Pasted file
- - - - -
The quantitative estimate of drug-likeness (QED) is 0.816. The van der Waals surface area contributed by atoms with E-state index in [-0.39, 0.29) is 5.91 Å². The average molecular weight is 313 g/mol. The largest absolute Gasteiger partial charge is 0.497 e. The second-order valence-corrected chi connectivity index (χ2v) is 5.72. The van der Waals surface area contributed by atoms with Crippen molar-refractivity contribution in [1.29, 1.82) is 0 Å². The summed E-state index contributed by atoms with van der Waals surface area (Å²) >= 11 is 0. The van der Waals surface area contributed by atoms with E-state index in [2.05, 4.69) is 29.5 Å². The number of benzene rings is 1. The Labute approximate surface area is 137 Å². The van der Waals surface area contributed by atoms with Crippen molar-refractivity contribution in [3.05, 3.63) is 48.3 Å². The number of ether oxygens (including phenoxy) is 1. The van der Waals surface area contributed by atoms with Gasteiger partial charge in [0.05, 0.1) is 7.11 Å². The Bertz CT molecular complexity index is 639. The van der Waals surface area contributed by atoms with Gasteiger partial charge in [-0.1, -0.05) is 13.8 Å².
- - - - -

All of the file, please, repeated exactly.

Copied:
The quantitative estimate of drug-likeness (QED) is 0.816. The van der Waals surface area contributed by atoms with E-state index in [-0.39, 0.29) is 5.91 Å². The average molecular weight is 313 g/mol. The largest absolute Gasteiger partial charge is 0.497 e. The second-order valence-corrected chi connectivity index (χ2v) is 5.72. The van der Waals surface area contributed by atoms with Crippen molar-refractivity contribution in [1.29, 1.82) is 0 Å². The summed E-state index contributed by atoms with van der Waals surface area (Å²) >= 11 is 0. The van der Waals surface area contributed by atoms with E-state index in [2.05, 4.69) is 29.5 Å². The number of benzene rings is 1. The Labute approximate surface area is 137 Å². The van der Waals surface area contributed by atoms with Crippen molar-refractivity contribution in [3.05, 3.63) is 48.3 Å². The number of ether oxygens (including phenoxy) is 1. The van der Waals surface area contributed by atoms with Gasteiger partial charge in [0.05, 0.1) is 7.11 Å². The Bertz CT molecular complexity index is 639. The van der Waals surface area contributed by atoms with Gasteiger partial charge in [-0.1, -0.05) is 13.8 Å².